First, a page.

The Minneapolis district has chosen another common plan: rounding up the disadvantaged students from parochial schools and busing them to what the attorneys called a “neutral site.” In this case, the district has found two vacant public schools, one on the north side of the city and one on the south side.
But in Minneapolis this approach seems to have pleased neither Catholic educators nor parents.
Too Long a Ride
“The bus ride is far too long, as long as 20 minutes each way,” said Robert Tritz, an education official for the Archdiocese of St. Paul and Minneapolis. Since the tutoring lasts less than an hour, many parents question its value.
“I had four parents on the first day call to say they wanted to withdraw their children,” Tritz said. “The whole thing doesn’t make any educational or economic sense,” he added.
Public school officials in Minneapolis describe the busing program as a “temporary” measure and say they hope to be able to tutor the students in public schools nearer to the Catholic schools.
Federal officials say many schools have not yet devised a way to comply with the July ruling, but they expect most will come up with a plan similar to one in either Pittsburgh or Minneapolis.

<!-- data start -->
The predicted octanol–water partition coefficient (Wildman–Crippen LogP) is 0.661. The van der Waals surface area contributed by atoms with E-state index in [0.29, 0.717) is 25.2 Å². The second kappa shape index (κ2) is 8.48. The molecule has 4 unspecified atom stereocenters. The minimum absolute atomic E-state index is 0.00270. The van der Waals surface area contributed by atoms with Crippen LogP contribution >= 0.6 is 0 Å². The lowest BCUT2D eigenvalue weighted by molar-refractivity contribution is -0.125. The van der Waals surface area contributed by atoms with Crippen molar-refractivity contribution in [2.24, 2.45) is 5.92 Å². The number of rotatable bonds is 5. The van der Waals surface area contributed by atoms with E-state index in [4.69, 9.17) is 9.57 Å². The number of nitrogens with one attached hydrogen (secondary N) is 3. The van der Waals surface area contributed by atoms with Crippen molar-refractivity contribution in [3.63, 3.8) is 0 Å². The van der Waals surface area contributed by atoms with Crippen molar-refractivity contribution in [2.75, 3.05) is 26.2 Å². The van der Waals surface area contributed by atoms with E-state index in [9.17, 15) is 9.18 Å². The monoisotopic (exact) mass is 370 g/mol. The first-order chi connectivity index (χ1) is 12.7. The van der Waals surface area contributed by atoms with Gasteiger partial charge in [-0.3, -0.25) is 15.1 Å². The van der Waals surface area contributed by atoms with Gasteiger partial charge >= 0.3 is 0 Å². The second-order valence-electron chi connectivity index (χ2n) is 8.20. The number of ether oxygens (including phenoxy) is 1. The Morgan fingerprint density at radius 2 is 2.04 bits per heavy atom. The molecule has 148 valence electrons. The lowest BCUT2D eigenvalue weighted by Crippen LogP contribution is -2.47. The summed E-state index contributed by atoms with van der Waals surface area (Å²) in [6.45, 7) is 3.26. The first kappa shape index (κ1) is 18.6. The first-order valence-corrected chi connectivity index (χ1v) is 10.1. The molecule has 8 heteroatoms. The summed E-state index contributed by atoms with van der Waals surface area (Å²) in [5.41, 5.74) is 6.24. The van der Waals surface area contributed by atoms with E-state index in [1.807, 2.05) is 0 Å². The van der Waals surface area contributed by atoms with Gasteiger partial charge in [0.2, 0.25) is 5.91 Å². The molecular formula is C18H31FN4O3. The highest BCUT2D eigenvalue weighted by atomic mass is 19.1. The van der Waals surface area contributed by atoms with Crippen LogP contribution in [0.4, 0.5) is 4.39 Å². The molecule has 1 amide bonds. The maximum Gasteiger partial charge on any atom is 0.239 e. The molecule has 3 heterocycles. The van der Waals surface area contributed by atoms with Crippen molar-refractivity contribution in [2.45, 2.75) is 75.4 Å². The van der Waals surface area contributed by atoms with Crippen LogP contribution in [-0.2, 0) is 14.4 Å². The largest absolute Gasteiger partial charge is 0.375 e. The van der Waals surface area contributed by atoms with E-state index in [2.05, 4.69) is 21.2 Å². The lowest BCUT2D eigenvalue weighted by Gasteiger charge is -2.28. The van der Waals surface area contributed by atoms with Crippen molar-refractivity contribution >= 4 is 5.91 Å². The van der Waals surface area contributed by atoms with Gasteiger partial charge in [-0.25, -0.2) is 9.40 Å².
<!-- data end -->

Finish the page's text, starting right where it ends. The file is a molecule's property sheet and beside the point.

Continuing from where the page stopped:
“As we read it (the court decision), they either have to shuttle the teachers around the district or they have to shuttle the students around,” said William Kristol, an assistant to Bennett. “It’s clear there will be a lot of time and money wasted.”
The costs of the program changes--for example, money to buy the vans in Pittsburgh--will be subtracted from the education programs available to both public and parochial needy students, Kristol said.
In the past decade, court rulings concerning parochial schools have turned on increasingly fine distinctions. In a 1977 case involving an Ohio education law, the Supreme Court said it was permissible for the state to give textbooks to parochial school students, but not school equipment such as a map. Left unanswered was a joking rejoinder from Sen. Daniel P. Moynihan (D-N.Y.): “What do you do about an atlas?”
The court’s recent ruling focused on a federal education law that originated with a proposal by President John F. Kennedy to create the first large-scale program of federal aid to education. But his education bill stalled in Congress because Kennedy, a Catholic, could not find an acceptable way to handle the nation’s parochial schools.
In 1965, however, President Lyndon B. Johnson fashioned a compromise that called for sending all the money to public school districts. They in turn would be required to provide equal levels of tutoring to disadvantaged children, whether they attended a public or private school.
Options for L.A.
The Los Angeles district, along with many throughout the nation, has not figured how to comply with the ruling yet.
“We still are pursuing a variety of options. We’re looking at parks, libraries and other facilities, with safety being our main concern,” said Pauline Hopper, an assistant superintendent in charge of the federal aid program.